As he walked off the pitch after two costly, game-changing errors, Liverpool fans openly wondered if there was any way back. He might have been playing through an injury, but surely this was the end of his Liverpool career. Surely.
But then a funny thing happened. By the end of the season, he had led his club and country to the two biggest finals in world football. Oh, you thought I was talking about Loris Karius? No, I was referring to the one and only Dejan “Degsy” Lovren, who is now—not without merit!—proclaiming himself to be one of the best defenders in the world. After massive, stand-out performances in both the Champions League final and the World Cup semifinal, I think we can let Degsy have his moment, for now.
The size and scale of the errors make a difference between Lovren and Karius, but after an exceptional second half of the season, we can say that the Lovrenaissance is a real thing. There has already been a redemption story for Lovren under Klopp. As the manager is fond of saying, “These things can happen.”
If ever there were a manager under whom Karius could be redeemed, it would be under Klopp. But just because his Liverpool career can be saved, it does not mean it will be. That is yet to be seen.
Concussed or not, it’s difficult to look past the blinding errors under the brightest of lights in the decisive second half of the Champions League final. In 31 previous appearances, the German goalkeeper had started winning over critics, making key saves and interventions, and allowing Klopp’s gegenpressing men to play a higher defensive line. He had zero errors leading to a goal in the 31 previous matches where his head hadn’t been readjusted with a well placed Sergio Ramos elbow.
All of that good work now seems to be undone, at least in the minds of many of the Liverpool faithful on Twitter, blogs, and podcasts. “Klopp has never seen The Kop turn on a player before,” is a line I’ve heard repeated far too often. That’s a nice team you have there, Kloppo, would be a shame if something happened to your goalkeeper.
Unfortunately, Karius did himself no favors by spilling a shot, leading to a goal for Tranmere Rovers in the second preseason match. Klopp can work wonders with players, but maybe the mental strain—mitigating circumstances notwithstanding—might be too much for Karius to overcome. No one knows if Karius can come back from this. Klopp, who knows more about football and man-management than you, me, and the next 1000 football fans might not even know.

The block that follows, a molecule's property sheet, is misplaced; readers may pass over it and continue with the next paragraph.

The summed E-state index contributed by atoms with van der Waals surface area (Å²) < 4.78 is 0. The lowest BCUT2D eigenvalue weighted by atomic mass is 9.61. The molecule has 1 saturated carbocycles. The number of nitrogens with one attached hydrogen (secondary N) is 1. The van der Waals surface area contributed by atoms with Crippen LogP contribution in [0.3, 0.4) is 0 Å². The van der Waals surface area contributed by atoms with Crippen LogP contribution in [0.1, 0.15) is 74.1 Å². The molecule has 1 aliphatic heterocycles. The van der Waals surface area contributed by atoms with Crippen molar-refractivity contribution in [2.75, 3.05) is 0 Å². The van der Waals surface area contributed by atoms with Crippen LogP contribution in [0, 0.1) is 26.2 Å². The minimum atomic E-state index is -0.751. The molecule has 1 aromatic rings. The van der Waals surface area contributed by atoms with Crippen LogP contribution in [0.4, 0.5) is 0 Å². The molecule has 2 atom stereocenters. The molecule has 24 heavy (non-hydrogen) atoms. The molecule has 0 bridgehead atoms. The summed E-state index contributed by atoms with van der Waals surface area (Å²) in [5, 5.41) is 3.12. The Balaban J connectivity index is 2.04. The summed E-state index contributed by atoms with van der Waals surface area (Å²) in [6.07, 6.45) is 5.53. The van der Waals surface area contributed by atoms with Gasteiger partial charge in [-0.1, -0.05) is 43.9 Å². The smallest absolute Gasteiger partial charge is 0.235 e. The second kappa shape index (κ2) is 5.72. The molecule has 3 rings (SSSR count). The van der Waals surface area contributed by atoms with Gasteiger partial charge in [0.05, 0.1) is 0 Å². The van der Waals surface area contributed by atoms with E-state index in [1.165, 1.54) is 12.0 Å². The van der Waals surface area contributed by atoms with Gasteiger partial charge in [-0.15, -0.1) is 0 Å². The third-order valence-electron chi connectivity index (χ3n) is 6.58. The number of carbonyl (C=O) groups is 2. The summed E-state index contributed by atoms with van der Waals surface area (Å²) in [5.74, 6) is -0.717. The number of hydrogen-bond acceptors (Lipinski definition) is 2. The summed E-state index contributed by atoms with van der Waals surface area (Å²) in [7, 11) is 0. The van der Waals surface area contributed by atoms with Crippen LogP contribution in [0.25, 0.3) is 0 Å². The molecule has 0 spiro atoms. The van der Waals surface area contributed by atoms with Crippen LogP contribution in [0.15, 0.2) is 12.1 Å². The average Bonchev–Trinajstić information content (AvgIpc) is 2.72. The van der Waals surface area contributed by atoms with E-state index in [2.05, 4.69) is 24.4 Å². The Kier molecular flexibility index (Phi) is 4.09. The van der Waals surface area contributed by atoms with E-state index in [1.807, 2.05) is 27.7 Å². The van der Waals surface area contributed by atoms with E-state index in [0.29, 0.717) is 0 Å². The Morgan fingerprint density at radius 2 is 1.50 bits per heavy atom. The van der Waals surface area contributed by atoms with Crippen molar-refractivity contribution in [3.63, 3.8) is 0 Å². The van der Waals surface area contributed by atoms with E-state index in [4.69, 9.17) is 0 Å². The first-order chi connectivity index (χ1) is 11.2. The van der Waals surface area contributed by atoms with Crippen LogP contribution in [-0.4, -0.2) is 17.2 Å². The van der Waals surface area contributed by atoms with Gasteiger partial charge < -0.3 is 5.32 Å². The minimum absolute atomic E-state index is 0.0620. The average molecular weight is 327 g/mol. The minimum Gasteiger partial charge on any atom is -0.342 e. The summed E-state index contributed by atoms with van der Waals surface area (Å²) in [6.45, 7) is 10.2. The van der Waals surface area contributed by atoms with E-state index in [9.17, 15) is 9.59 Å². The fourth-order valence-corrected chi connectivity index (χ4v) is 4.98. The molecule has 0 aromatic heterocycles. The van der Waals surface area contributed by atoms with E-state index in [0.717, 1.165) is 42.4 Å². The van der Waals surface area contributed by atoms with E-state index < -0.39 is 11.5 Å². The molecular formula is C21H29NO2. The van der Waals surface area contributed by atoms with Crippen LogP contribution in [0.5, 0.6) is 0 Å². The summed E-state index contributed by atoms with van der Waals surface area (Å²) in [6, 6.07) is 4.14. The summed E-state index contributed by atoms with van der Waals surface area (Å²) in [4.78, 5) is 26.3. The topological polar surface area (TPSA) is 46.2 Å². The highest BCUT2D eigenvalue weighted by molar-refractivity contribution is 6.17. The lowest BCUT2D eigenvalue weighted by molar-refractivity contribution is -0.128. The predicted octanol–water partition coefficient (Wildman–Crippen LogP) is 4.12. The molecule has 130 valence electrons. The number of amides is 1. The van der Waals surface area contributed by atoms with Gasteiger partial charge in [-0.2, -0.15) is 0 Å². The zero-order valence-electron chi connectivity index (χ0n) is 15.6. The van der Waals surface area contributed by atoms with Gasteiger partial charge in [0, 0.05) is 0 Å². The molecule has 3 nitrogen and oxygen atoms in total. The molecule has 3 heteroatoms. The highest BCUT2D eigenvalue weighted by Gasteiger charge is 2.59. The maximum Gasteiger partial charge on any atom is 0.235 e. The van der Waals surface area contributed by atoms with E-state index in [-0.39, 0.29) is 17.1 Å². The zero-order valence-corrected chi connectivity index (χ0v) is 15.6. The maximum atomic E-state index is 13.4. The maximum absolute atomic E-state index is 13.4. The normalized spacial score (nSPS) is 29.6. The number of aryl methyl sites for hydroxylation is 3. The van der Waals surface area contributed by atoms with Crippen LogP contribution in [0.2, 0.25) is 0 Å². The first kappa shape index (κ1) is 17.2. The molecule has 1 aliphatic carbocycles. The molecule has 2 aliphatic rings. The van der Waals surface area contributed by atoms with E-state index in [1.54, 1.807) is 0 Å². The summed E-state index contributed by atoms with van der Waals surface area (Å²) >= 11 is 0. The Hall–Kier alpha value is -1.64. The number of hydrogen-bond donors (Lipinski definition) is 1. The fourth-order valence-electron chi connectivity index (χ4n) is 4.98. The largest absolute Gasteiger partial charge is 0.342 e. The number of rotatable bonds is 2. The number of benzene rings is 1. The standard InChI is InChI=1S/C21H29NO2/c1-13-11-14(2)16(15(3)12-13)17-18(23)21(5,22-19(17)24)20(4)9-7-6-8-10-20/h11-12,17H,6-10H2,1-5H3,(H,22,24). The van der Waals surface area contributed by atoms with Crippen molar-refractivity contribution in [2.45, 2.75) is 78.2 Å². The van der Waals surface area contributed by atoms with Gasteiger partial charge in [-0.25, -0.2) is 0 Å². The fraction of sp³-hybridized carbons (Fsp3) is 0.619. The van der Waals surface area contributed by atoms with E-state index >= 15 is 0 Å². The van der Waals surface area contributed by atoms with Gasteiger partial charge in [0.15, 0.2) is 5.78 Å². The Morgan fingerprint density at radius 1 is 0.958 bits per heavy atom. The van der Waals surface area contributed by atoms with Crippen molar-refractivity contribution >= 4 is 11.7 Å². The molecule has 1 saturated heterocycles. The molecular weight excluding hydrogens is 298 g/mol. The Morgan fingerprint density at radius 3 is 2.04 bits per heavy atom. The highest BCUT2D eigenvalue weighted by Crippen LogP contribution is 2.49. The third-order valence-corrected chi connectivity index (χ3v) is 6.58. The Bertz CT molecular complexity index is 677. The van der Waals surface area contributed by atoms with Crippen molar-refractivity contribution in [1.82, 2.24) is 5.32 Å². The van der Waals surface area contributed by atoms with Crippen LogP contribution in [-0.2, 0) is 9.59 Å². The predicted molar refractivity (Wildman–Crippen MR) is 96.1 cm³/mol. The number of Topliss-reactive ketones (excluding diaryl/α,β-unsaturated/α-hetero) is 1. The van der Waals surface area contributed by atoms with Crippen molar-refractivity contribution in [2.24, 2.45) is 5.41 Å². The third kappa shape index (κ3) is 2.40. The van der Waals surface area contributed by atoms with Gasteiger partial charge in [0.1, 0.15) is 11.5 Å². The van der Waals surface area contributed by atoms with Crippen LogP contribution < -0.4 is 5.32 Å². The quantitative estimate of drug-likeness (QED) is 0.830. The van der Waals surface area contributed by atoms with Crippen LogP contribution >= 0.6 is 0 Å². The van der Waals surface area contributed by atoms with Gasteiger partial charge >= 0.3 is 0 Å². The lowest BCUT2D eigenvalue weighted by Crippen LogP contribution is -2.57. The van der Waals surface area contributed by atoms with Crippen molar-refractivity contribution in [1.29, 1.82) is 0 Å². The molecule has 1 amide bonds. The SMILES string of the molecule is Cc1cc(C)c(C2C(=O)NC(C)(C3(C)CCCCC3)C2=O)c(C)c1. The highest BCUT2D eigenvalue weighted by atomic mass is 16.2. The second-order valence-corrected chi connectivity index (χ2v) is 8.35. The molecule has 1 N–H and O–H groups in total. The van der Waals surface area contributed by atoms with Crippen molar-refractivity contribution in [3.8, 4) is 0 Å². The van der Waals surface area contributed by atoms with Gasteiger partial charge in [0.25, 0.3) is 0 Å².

And I don’t know if Liverpool fans will ever forgive Karius, and fully throw their support behind him ever again. Sometimes there just is no redemption.
The problem now is that each and every mistake that Karius makes will be examined with a fine-toothed comb, just as his preseason blunder was earlier this week. If this 2018 World Cup has shown us anything, it’s that all goalkeepers, even the best in the world, make mistakes. But how many, if any, will be tolerated from Karius.
After a single, meaningless mistake, fans are already begging to give Danny Ward a chance. Ward, the previous third-string goalkeeper who has only proven himself capable in Scotland and in the Championship, who has not had significant playing time in a year, should apparently be our new #1. Top 4 in the Premier League and Champions League is a significant step up from winning a promotion playoff with a scrappy, overachieving Huddersfield.
What would it take for Karius to be “redeemed” as such? Another impressive half-season (or more) with near-flawless performances? How many “worldies” does he have to pull out of the hat in order to assuage our collective fears? And will there always be the fear of another high-profile blunder in the biggest of games, when the biggest of prizes are on the line?
I can’t answer any of these questions. I can’t predict the future, nor can I predict how the often-fickle Liverpool faithful will be swayed by several, or several dozen, performances.
This brings us back to Lovren and his phenomenal turn-around under Klopp. The German boss has a way of squeezing the best qualities out of his players, playing to our collective strengths, and away from our weaknesses. If there’s a redemption story for Karius this season, it’ll be Klopp’s efforts and faith in the player that ultimately prove the difference.